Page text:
Although burnout is not new, its increasing prevalence is particularly worrisome today. COVID-19 forced people and businesses worldwide to rethink how we work and cope with many unique stressors and concerns. At this complicated time, we have to draw the line between work and private life, and put effort into maintaining that line. Again and again.
If ignored or overlooked, burnout can throw you off track, make you miss important life moments, require burnout treatment, and substantially reduce your quality of life and that of your loved ones.
So, is it worth educating yourself about causes, symptoms, and ways to overcome burnout? We believe it is.
EPAM Anywhere is 2,000+ remote IT specialists worldwide, some of whom, like so many other people striving for achievement, have had to manage burnout from time to time. In this guide, we’ve compiled our accumulated knowledge and experience to share with you, because we care.
A syndrome conceptualized as resulting from chronic workplace stress that has not been successfully managed. It is characterized by three dimensions: 1) feelings of energy depletion or exhaustion; 2) increased mental distance from one’s job, and) reduced professional efficacy.
In simple words, burnout is a state that experiences a person who has been stressed for an extended time but failed to successfully manage it. As a result, this person is no longer capable of recharging their energy, mentally engaging in their jobs, or showing professional efficiency.
Take away the cause, and the effect ceases.
You can clean up the mess in your apartment 1,000 times, but as long as you continue throwing your clothes all over the place – nothing will change. The same may be said for dealing with burnout. Unless you understand its causes, and take some steps to break the cycle of burnout-inducing behaviours, you're at risk of being trapped in a long-term, energy-sapping struggle. So, the first step to overcome burnout is to identify its causes. Below are some of the most common.
The emphasis on "busyness" is ubiquitous these days. Always having that red "busy" status in your corporate messenger is considered cool. A green status during off-work hours tells everybody you're really dedicated, really productive, and really efficient. As a result, people are hesitant about being offline during off-work hours or allowing themselves to take small breaks during their working day. People work more without necessarily delivering more value.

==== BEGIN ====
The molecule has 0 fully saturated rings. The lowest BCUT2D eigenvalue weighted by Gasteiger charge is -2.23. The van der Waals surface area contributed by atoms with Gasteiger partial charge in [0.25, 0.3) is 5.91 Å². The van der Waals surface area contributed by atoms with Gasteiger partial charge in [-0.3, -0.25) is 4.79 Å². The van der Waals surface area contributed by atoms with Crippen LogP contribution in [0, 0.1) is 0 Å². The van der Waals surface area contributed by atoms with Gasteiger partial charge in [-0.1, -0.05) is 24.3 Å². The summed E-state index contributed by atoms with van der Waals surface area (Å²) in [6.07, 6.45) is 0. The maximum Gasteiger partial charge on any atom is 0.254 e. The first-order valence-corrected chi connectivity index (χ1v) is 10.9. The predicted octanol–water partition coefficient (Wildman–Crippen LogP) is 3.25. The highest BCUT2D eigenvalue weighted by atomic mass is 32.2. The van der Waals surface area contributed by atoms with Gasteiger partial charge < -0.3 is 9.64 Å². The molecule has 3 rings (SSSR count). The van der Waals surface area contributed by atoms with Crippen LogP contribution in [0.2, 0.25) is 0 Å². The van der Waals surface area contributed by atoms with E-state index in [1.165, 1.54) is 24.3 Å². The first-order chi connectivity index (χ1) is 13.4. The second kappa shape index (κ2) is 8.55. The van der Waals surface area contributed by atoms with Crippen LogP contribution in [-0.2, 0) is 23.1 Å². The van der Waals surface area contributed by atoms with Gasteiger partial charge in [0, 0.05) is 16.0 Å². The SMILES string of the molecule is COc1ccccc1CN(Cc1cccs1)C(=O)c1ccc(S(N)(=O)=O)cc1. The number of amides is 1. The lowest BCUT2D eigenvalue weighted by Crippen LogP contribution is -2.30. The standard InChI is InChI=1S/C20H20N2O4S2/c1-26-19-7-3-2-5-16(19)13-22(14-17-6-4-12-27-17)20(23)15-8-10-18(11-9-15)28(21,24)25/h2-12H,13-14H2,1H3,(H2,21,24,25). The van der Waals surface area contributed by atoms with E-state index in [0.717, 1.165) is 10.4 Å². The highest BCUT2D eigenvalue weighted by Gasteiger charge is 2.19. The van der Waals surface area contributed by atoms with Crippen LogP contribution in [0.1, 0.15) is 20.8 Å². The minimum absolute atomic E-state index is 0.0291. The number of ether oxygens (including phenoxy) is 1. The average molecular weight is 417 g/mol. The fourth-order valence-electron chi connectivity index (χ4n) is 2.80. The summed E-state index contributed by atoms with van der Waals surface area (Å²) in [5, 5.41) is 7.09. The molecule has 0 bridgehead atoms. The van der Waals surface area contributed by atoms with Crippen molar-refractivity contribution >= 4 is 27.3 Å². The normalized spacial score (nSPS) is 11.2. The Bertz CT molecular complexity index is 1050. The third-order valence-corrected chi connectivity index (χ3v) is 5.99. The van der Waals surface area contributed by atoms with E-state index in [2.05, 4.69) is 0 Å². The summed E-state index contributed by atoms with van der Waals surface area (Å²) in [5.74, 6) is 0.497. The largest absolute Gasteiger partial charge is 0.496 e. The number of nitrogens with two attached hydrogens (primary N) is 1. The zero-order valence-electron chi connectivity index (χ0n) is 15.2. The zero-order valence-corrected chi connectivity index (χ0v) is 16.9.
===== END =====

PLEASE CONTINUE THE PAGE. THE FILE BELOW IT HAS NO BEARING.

This might be okay if the pressure to appear busy at all times was merely temporary and would resolve itself, BUT instead, it can result in chronic fatigue, insomnia, mood swings, and even depression. A huge price to pay for the illusion of high performance.
So, take steps now to stop thinking exclusively about work and finally be where you are! Stick to your established working hours, add in some breaks and more off-work activities, or even take a vacation. If you take even small steps, you can see your life change for the better.
If we return to the burnout definition, we see that the first factor the WHO highlights is chronic workplace stress. There are many potential causes of stress at work.
Accurate identification of your stressors can have a HUGE impact on your attempt to manage workplace stress (cause and effect, remember?). These may include obvious things like long working hours, tight deadlines, and poor management. There are also less obvious stressors like unclear responsibilities, inadequate communication of expectations, role conflict, and many more. It's essential to clearly identify your stressors to effectively deal with them.